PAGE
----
Recipe adapted with permission from The Oh She Glows Cookbook by Angela Liddon.
*Tame the heat: While chana masala is inherently full of spice, the serrano (or jalapeño) and cayenne pepper are what bring the heat. If you’re sensitive, reduce or omit them both. You can always stir in a pinch of cayenne pepper at the end of cooking if you want more.
**Spice blend note: Garam masala is traditional. If you don’t have it and want to get by without making another trip to the store, you could use tikka masala instead, or perhaps even 1 teaspoon yellow curry powder. Don’t have any of those? I suspect this dish would be nicely flavorful with an added pinch of clove and cardamom, or even nothing at all.
Storage suggestions: This recipe makes for great leftovers! Store the rice, chana masala and garnishes separately for best results. Warm the rice and chana masala together, then garnish with fresh lemon wedges and cilantro. Leftovers should keep well for up to 5 days. I believe you could also successfully freeze the chana masala and rice components for later.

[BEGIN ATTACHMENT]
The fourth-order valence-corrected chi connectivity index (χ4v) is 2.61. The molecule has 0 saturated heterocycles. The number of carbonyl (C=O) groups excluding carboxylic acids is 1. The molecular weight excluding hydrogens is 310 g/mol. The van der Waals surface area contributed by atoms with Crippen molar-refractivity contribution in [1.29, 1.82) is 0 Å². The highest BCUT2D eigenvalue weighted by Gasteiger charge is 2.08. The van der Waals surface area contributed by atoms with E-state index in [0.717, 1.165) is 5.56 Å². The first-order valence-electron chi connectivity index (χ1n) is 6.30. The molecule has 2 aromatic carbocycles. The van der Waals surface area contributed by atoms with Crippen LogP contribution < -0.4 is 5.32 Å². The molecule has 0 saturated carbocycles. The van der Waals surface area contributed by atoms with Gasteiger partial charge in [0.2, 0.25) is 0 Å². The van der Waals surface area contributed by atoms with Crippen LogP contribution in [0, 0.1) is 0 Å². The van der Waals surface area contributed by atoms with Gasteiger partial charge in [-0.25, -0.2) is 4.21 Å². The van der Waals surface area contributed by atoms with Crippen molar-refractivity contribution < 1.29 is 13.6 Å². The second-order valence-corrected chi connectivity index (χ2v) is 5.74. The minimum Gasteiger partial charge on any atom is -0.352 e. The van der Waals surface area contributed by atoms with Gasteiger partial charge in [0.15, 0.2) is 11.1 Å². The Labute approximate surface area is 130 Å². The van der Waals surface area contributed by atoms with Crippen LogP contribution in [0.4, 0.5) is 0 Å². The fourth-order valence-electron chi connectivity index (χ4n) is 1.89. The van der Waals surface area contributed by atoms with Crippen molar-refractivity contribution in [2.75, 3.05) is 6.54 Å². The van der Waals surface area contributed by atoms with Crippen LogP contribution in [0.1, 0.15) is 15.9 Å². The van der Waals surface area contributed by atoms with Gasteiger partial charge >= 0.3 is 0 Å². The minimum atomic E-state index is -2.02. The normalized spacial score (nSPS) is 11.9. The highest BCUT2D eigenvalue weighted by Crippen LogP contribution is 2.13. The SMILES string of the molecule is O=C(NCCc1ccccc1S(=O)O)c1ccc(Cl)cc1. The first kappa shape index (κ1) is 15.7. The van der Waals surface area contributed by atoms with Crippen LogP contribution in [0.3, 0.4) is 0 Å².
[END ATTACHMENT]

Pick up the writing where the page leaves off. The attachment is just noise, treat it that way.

Change it up: Though untraditional, I think this would taste great with a generous splash of coconut milk for some creaminess (it would also mellow the spices somewhat).
Update 3/18/20: The recipe originally called for cumin seeds (1 ½ teaspoons) instead of ground cumin. I made the switch because ground cumin is easier to find. The recipe called for cooking the cumin seeds in the oil before adding the onion, etc. (Cook for a minute or two, stirring frequently, until the seeds are golden and fragrant. Watch carefully to avoid burning the seeds.)